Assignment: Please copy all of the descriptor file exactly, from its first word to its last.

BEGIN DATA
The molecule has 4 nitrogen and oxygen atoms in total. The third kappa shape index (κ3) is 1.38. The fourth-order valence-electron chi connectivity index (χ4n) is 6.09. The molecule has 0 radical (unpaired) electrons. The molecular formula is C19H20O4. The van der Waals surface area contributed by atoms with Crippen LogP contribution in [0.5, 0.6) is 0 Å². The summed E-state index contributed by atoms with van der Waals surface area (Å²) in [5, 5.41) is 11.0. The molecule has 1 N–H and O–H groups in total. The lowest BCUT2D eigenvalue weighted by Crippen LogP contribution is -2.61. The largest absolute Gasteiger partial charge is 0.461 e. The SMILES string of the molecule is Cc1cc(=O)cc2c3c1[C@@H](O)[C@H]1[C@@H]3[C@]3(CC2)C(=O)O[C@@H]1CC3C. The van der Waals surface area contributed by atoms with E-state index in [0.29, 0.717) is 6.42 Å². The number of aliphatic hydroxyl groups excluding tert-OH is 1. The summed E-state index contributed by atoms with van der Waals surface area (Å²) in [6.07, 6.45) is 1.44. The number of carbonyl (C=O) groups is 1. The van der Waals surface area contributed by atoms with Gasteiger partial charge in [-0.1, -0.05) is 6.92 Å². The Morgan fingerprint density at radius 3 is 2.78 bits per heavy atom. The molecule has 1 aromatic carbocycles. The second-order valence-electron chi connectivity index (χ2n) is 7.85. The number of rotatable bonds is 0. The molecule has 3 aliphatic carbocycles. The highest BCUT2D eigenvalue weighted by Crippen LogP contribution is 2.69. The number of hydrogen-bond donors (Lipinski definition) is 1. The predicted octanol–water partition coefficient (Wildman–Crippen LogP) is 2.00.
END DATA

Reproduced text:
The molecule has 4 nitrogen and oxygen atoms in total. The third kappa shape index (κ3) is 1.38. The fourth-order valence-electron chi connectivity index (χ4n) is 6.09. The molecule has 0 radical (unpaired) electrons. The molecular formula is C19H20O4. The van der Waals surface area contributed by atoms with Crippen LogP contribution in [0.5, 0.6) is 0 Å². The summed E-state index contributed by atoms with van der Waals surface area (Å²) in [5, 5.41) is 11.0. The molecule has 1 N–H and O–H groups in total. The lowest BCUT2D eigenvalue weighted by Crippen LogP contribution is -2.61. The largest absolute Gasteiger partial charge is 0.461 e. The SMILES string of the molecule is Cc1cc(=O)cc2c3c1[C@@H](O)[C@H]1[C@@H]3[C@]3(CC2)C(=O)O[C@@H]1CC3C. The van der Waals surface area contributed by atoms with E-state index in [0.29, 0.717) is 6.42 Å². The number of aliphatic hydroxyl groups excluding tert-OH is 1. The summed E-state index contributed by atoms with van der Waals surface area (Å²) in [6.07, 6.45) is 1.44. The number of carbonyl (C=O) groups is 1. The van der Waals surface area contributed by atoms with Gasteiger partial charge in [-0.1, -0.05) is 6.92 Å². The Morgan fingerprint density at radius 3 is 2.78 bits per heavy atom. The molecule has 1 aromatic carbocycles. The second-order valence-electron chi connectivity index (χ2n) is 7.85. The number of rotatable bonds is 0. The molecule has 3 aliphatic carbocycles. The highest BCUT2D eigenvalue weighted by Crippen LogP contribution is 2.69. The number of hydrogen-bond donors (Lipinski definition) is 1. The predicted octanol–water partition coefficient (Wildman–Crippen LogP) is 2.00.